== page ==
Bonnie Collura, Sleeping Death (Martyr Yellow), 1997, plaster, gauzing, foam, 78×58×51 inches. Courtesy of Basilico Fine Arts.
Painted sleek and smooth, almost candy-coated in their plastic finish, Bonnie Collura’s sculptures long to be touched. They tempt, like a shiny red apple. And much like her luring, alluring work, Collura promises, and delivers much more than is at first apparent. She seems to thrill in manipulating the foam, plaster, putty, glue, and paint that compose her forms; but beyond that, she seems equally excited to not merely throw new spins on old iconography, but to weave at the very least three mythic narratives, and in doing so create an aggregate myth of female transformation.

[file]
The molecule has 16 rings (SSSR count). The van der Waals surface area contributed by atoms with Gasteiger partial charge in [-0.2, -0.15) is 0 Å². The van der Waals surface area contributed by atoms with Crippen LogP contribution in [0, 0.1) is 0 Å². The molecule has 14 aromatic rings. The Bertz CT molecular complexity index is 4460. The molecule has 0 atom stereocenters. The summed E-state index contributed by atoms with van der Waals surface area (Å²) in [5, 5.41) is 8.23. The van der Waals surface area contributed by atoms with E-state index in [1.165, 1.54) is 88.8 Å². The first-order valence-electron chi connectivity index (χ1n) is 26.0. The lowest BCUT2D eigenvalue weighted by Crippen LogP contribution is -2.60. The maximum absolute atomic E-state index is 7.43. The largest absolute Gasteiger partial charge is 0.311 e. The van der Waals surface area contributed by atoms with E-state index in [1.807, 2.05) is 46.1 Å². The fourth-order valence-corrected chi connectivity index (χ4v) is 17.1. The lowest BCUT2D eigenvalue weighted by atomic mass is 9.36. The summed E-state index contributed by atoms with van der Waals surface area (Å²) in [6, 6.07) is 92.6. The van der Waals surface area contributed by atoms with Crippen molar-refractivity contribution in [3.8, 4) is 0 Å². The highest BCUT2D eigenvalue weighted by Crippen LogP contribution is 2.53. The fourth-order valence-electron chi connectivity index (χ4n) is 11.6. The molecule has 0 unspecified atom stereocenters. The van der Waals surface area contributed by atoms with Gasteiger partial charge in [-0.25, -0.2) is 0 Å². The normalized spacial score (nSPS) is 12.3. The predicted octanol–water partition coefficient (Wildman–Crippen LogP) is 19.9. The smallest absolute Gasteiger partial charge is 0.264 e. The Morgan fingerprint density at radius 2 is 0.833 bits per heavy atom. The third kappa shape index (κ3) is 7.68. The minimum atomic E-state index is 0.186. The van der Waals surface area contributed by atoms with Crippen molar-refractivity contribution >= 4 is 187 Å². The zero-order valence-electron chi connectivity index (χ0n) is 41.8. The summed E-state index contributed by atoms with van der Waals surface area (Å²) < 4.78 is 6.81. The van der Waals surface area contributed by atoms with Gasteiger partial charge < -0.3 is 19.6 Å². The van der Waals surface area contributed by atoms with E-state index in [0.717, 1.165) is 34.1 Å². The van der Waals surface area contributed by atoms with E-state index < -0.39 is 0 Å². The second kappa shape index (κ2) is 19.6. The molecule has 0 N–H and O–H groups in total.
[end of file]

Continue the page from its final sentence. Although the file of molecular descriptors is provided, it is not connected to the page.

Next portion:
In her first solo show at Basilico Fine Arts, Collura’s influences are easily apparent: her Sleeping Death (Martyr Yellow) clearly revisits Bernini’s The Blessed Ludovica Albertoni in all its swirling, Baroque drama; in White, Walt Disney’s Snow White is easily recognizable, although now it seems she’s sprouted antlers from her ears. Be it the Crow/Persephone fertility myth (see Sleeping Death’s accompanying corn cobs), the ecstatic Ludovica waiting for Christ and for Heaven to claim her, or the innocent, soon-to-be-rescued Snow White, Collura has traced the lineage to its source, thrown all these icons together, and then rebuilt them. She blends their stories; she transforms them, just as they have been transformed themselves. In longing to be touched, in luring us to stroke their polished surfaces, these sculptures also threaten to be like a poison apple—then we would be the ones who would be transformed.